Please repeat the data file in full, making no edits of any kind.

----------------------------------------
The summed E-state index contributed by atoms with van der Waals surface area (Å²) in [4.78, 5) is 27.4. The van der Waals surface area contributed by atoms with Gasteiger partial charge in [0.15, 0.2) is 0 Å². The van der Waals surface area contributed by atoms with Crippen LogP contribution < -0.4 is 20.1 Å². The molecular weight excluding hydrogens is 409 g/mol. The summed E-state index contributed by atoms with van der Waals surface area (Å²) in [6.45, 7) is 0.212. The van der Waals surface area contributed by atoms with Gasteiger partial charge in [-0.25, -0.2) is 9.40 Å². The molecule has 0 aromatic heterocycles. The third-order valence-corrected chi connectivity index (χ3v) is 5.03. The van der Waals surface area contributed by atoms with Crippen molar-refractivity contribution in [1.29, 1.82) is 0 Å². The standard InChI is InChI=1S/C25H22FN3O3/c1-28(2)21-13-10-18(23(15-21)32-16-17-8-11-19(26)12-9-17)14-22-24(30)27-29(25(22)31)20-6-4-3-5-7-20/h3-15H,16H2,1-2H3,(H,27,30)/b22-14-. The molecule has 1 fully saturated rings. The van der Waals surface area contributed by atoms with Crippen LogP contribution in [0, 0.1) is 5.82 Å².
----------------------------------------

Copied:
The summed E-state index contributed by atoms with van der Waals surface area (Å²) in [4.78, 5) is 27.4. The van der Waals surface area contributed by atoms with Gasteiger partial charge in [0.15, 0.2) is 0 Å². The van der Waals surface area contributed by atoms with Crippen LogP contribution < -0.4 is 20.1 Å². The molecular weight excluding hydrogens is 409 g/mol. The summed E-state index contributed by atoms with van der Waals surface area (Å²) in [6.45, 7) is 0.212. The van der Waals surface area contributed by atoms with Gasteiger partial charge in [-0.25, -0.2) is 9.40 Å². The molecule has 0 aromatic heterocycles. The third-order valence-corrected chi connectivity index (χ3v) is 5.03. The van der Waals surface area contributed by atoms with Crippen molar-refractivity contribution in [1.29, 1.82) is 0 Å². The standard InChI is InChI=1S/C25H22FN3O3/c1-28(2)21-13-10-18(23(15-21)32-16-17-8-11-19(26)12-9-17)14-22-24(30)27-29(25(22)31)20-6-4-3-5-7-20/h3-15H,16H2,1-2H3,(H,27,30)/b22-14-. The molecule has 1 fully saturated rings. The van der Waals surface area contributed by atoms with Crippen LogP contribution in [0, 0.1) is 5.82 Å².